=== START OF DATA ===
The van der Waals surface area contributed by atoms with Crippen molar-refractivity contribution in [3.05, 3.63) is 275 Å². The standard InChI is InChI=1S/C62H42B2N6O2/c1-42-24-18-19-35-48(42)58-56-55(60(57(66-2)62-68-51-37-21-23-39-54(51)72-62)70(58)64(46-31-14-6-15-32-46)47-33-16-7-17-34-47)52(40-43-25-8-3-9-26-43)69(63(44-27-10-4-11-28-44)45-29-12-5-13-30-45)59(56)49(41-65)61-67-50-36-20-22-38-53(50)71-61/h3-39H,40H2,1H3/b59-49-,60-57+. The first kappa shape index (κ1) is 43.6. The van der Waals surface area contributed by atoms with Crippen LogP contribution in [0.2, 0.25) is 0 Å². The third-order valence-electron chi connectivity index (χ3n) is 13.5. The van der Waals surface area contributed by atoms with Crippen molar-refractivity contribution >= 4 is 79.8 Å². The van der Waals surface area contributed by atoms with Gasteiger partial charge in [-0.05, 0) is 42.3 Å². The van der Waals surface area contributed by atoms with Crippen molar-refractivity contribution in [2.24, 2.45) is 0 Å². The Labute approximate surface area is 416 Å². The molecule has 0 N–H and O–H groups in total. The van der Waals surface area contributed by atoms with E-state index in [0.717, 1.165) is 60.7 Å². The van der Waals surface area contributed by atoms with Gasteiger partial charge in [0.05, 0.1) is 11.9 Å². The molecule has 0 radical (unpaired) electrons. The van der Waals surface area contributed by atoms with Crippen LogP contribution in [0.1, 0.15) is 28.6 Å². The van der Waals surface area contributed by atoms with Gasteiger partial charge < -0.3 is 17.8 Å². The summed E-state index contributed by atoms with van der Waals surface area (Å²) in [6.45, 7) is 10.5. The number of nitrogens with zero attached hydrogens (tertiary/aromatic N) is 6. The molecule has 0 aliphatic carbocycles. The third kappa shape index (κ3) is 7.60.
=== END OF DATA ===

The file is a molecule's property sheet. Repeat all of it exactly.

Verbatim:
The van der Waals surface area contributed by atoms with Crippen molar-refractivity contribution in [3.05, 3.63) is 275 Å². The standard InChI is InChI=1S/C62H42B2N6O2/c1-42-24-18-19-35-48(42)58-56-55(60(57(66-2)62-68-51-37-21-23-39-54(51)72-62)70(58)64(46-31-14-6-15-32-46)47-33-16-7-17-34-47)52(40-43-25-8-3-9-26-43)69(63(44-27-10-4-11-28-44)45-29-12-5-13-30-45)59(56)49(41-65)61-67-50-36-20-22-38-53(50)71-61/h3-39H,40H2,1H3/b59-49-,60-57+. The first kappa shape index (κ1) is 43.6. The van der Waals surface area contributed by atoms with Crippen LogP contribution in [0.2, 0.25) is 0 Å². The third-order valence-electron chi connectivity index (χ3n) is 13.5. The van der Waals surface area contributed by atoms with Crippen molar-refractivity contribution >= 4 is 79.8 Å². The van der Waals surface area contributed by atoms with Gasteiger partial charge in [-0.05, 0) is 42.3 Å². The van der Waals surface area contributed by atoms with Crippen molar-refractivity contribution in [2.24, 2.45) is 0 Å². The Labute approximate surface area is 416 Å². The molecule has 0 N–H and O–H groups in total. The van der Waals surface area contributed by atoms with E-state index in [0.717, 1.165) is 60.7 Å². The van der Waals surface area contributed by atoms with Gasteiger partial charge in [0.05, 0.1) is 11.9 Å². The molecule has 0 radical (unpaired) electrons. The van der Waals surface area contributed by atoms with Crippen LogP contribution in [0.1, 0.15) is 28.6 Å². The van der Waals surface area contributed by atoms with Gasteiger partial charge < -0.3 is 17.8 Å². The summed E-state index contributed by atoms with van der Waals surface area (Å²) in [6.45, 7) is 10.5. The number of nitrogens with zero attached hydrogens (tertiary/aromatic N) is 6. The molecule has 0 aliphatic carbocycles. The third kappa shape index (κ3) is 7.60.